Campbell points out that the openness to foreign investment is a significant change from previous experience. “Historically, there wasn’t always a feeling that pre-filing dialogue and consultation was welcome or even possible,” he says.

But Campbell also cautions that the new guidelines don’t ensure investors access to all the information on which the government may be reviewing a case on national security grounds. Indeed, the guidelines specifically state that access to “sensitive information” that is protected under the Canada Evidence Act may be restricted. Section 38 of that statute defines “sensitive information” as information about “international relations or national defence or national security that is in the possession of the Government of Canada, whether originating from inside or outside Canada, and is of a type that the Government of Canada is taking measures to safeguard.”

The challenges around “sensitive information,” then, will in certain cases still have to be managed. “The truth remains that we’re not as fully evolved from a transparency viewpoint as we might like,” Campbell says. “But the process could evolve further and we might see something that turns out to be like the process they have in the immigration area where there are special security-cleared counsel who can have access to sensitive information.”

From a substantive perspective, the national security review guidelines reveal that the government will consider the nature of the assets or businesses as well as the nature of the foreign investors, including the potential for influence by third parties. More particularly, the factors considered may include: the potential effects of the investment on Canada’s defense capabilities and interests; the potential effects of the investment on the transfer of sensitive technology or know-how outside of Canada; involvement in the research, manufacture or sale of goods and technology identified in the Defence Production Act; the potential impact of the investment on the security of Canada’s critical infrastructure, including processes, systems, facilities, technologies, networks, assets and services essential to the health, safety, security or economic well-being of Canadians and the effective functioning of government; the potential impact of the investment on the supply of critical goods and services to Canadians, or the supply of goods and services to the government; the potential of the investment to enable foreign surveillance or espionage; the potential of the investment to hinder current or future intelligence or law enforcement operations; the potential impact of the investment on Canada’s international interests, including foreign relationships; and the potential of the investment to involve or facilitate the activities of illicit actors, such as terrorists, terrorist organizations or organized crime.

Campbell says that “critical infrastructure,” which has attracted considerable attention in the US in the national security context, will likely be the most controversial of the factors listed. “What is critical infrastructure may be somewhat in the eyes of the beholder and therefore malleable case to case,” he says.

Also, the guidelines as a whole are non-binding and inclusive rather than exhaustive, leaving the government with some leeway in their interpretation and application. “We’re still cognizant that these guidelines could mean anything, and that things we never thought of could get caught under them,” Borgers says.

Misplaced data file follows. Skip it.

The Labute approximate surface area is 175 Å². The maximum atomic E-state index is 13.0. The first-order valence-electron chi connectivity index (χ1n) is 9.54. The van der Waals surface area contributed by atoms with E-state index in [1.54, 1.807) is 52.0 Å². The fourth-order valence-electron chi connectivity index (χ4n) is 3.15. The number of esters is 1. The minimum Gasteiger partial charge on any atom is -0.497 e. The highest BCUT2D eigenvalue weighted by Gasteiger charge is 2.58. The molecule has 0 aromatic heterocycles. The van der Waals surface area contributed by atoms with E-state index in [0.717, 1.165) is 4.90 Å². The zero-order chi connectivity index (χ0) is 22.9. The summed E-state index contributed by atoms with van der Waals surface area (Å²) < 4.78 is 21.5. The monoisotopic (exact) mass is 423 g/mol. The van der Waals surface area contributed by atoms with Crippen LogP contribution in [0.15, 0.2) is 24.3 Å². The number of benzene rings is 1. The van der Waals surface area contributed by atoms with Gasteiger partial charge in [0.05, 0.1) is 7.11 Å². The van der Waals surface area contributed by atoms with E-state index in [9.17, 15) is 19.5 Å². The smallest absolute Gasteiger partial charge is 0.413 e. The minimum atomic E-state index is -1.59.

But that doesn’t mean the guidelines don’t have significant value — both for investors and the government. “From investors’ perspective, the guidelines reduce the risk that the government will use the national security view for political reasons,” Borgers says. “From the government’s point of view, the release of guidelines that are objectively clear with measurable criteria shield the decision from allegations of political motives.”

However that may be, it’s a far cry from the days when Canadian governments were secretive, even about the number of security reviews that had been conducted. “The Liberals have made it part of their policy to provide information about the number of reviews conducted and the results annually,” Borgers says. “It’s all very positive, because the new policies allow us to go to clients saying that we have objective criteria that give us a degree of confidence in predicting whether their deal will be cleared.”

As well, there are other developments emphasizing the federal government’s commitment to easing the pathways for foreign investors. The Fall Economic Statement indicated that the government would allocate C$218 million over five years to create a new federal body, the Invest in Canada Hub, which would employ a sales force to promote Canada and work with global companies to increase investment that will benefit Canada, and increase the number of trade commissioners focused on investment attraction in strategic markets.

The Liberals have also introduced new legislation that eases foreign ownership restrictions on Canadian airlines from 25 per cent to 49 per cent. As a sign of its commitment, the government — even though the legislation had not yet been passed — immediately exempted two existing airlines from the 25-per-cent restriction so that they could pursue foreign injections of capital.

It’s not, however, as if Canada is shying completely away from protectionism. For example, neither the $1-billion threshold for direct WTO investments nor the CETA $1.5-billion threshold will apply to investments by non-WTO investors; to investments by any foreign SOE investors; or to acquisitions of Canadian cultural businesses, to which lower thresholds will apply. Nor, some will observe, has the government allowed non-Canadians to actually control Canadian airlines.

Still, Brian Facey at Blake, Cassels & Graydon LLP in Toronto is optimistic that the trend to liberalization will continue. “We expect the current government to remain steadfast in its support for foreign investment,” he says. “With the increasing thresholds, less transactions will be subject to a net benefit review. For those that remain above the thresholds, we expect that the Minister will take a careful and reasoned approach, and ultimately will be prepared to agree to reasonable undertakings.”